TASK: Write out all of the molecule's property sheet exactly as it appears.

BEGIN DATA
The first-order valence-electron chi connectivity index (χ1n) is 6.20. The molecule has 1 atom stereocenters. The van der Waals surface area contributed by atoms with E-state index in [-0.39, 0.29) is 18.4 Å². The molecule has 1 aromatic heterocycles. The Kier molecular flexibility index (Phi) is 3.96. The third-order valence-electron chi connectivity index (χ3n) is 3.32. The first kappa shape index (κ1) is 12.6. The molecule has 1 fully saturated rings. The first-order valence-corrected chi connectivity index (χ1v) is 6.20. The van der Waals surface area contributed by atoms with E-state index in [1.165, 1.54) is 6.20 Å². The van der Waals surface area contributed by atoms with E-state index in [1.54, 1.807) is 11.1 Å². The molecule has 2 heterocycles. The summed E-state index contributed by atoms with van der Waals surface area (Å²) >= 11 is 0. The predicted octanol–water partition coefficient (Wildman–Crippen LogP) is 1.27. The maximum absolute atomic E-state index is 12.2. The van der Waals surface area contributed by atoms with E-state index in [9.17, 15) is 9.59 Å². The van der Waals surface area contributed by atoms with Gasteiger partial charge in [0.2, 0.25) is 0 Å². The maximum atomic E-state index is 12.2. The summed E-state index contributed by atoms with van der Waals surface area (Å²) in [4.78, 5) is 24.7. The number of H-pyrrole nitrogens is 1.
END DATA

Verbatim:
The first-order valence-electron chi connectivity index (χ1n) is 6.20. The molecule has 1 atom stereocenters. The van der Waals surface area contributed by atoms with E-state index in [-0.39, 0.29) is 18.4 Å². The molecule has 1 aromatic heterocycles. The Kier molecular flexibility index (Phi) is 3.96. The third-order valence-electron chi connectivity index (χ3n) is 3.32. The first kappa shape index (κ1) is 12.6. The molecule has 1 fully saturated rings. The first-order valence-corrected chi connectivity index (χ1v) is 6.20. The van der Waals surface area contributed by atoms with E-state index in [1.165, 1.54) is 6.20 Å². The van der Waals surface area contributed by atoms with E-state index in [1.54, 1.807) is 11.1 Å². The molecule has 2 heterocycles. The summed E-state index contributed by atoms with van der Waals surface area (Å²) >= 11 is 0. The predicted octanol–water partition coefficient (Wildman–Crippen LogP) is 1.27. The maximum absolute atomic E-state index is 12.2. The van der Waals surface area contributed by atoms with E-state index in [9.17, 15) is 9.59 Å². The van der Waals surface area contributed by atoms with Gasteiger partial charge in [0.2, 0.25) is 0 Å². The maximum atomic E-state index is 12.2. The summed E-state index contributed by atoms with van der Waals surface area (Å²) in [4.78, 5) is 24.7. The number of H-pyrrole nitrogens is 1.